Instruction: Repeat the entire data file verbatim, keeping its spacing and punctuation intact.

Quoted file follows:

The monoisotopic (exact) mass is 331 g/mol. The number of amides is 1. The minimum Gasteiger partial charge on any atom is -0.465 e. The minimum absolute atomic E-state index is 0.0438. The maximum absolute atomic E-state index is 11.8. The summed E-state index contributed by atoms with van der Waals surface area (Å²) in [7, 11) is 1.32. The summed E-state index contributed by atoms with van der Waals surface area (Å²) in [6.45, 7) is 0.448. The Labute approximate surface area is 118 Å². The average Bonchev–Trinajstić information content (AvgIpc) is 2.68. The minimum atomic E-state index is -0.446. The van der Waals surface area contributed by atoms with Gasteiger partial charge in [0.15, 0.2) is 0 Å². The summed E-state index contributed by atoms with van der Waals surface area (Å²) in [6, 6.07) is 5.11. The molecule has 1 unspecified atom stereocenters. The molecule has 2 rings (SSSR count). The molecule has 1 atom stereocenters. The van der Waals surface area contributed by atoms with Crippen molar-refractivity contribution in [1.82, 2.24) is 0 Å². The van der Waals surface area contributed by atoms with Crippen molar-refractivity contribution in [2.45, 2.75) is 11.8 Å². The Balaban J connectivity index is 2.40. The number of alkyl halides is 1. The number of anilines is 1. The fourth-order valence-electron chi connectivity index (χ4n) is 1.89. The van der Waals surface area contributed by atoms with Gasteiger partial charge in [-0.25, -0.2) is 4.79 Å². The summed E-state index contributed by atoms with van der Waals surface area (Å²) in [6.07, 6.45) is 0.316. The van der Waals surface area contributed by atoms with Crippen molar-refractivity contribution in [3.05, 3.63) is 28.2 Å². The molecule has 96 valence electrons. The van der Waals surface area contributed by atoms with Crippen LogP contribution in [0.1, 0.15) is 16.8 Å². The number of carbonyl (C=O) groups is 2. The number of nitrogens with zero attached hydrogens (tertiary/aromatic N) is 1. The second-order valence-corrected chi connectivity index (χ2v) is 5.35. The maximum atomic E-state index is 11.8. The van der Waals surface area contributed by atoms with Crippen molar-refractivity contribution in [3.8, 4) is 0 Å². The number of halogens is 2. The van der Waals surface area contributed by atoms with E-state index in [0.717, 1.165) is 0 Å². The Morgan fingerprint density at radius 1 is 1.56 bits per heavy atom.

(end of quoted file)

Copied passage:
The monoisotopic (exact) mass is 331 g/mol. The number of amides is 1. The minimum Gasteiger partial charge on any atom is -0.465 e. The minimum absolute atomic E-state index is 0.0438. The maximum absolute atomic E-state index is 11.8. The summed E-state index contributed by atoms with van der Waals surface area (Å²) in [7, 11) is 1.32. The summed E-state index contributed by atoms with van der Waals surface area (Å²) in [6.45, 7) is 0.448. The Labute approximate surface area is 118 Å². The average Bonchev–Trinajstić information content (AvgIpc) is 2.68. The minimum atomic E-state index is -0.446. The van der Waals surface area contributed by atoms with Gasteiger partial charge in [0.15, 0.2) is 0 Å². The summed E-state index contributed by atoms with van der Waals surface area (Å²) in [6, 6.07) is 5.11. The molecule has 1 unspecified atom stereocenters. The molecule has 2 rings (SSSR count). The molecule has 1 atom stereocenters. The van der Waals surface area contributed by atoms with Crippen molar-refractivity contribution in [1.82, 2.24) is 0 Å². The van der Waals surface area contributed by atoms with Crippen molar-refractivity contribution in [2.45, 2.75) is 11.8 Å². The Balaban J connectivity index is 2.40. The number of alkyl halides is 1. The number of anilines is 1. The fourth-order valence-electron chi connectivity index (χ4n) is 1.89. The van der Waals surface area contributed by atoms with Gasteiger partial charge in [-0.25, -0.2) is 4.79 Å². The summed E-state index contributed by atoms with van der Waals surface area (Å²) in [6.07, 6.45) is 0.316. The van der Waals surface area contributed by atoms with Crippen molar-refractivity contribution in [3.05, 3.63) is 28.2 Å². The molecule has 96 valence electrons. The van der Waals surface area contributed by atoms with Crippen LogP contribution in [0.1, 0.15) is 16.8 Å². The number of carbonyl (C=O) groups is 2. The number of nitrogens with zero attached hydrogens (tertiary/aromatic N) is 1. The second-order valence-corrected chi connectivity index (χ2v) is 5.35. The maximum atomic E-state index is 11.8. The van der Waals surface area contributed by atoms with Crippen molar-refractivity contribution in [3.8, 4) is 0 Å². The number of halogens is 2. The van der Waals surface area contributed by atoms with E-state index in [0.717, 1.165) is 0 Å². The Morgan fingerprint density at radius 1 is 1.56 bits per heavy atom.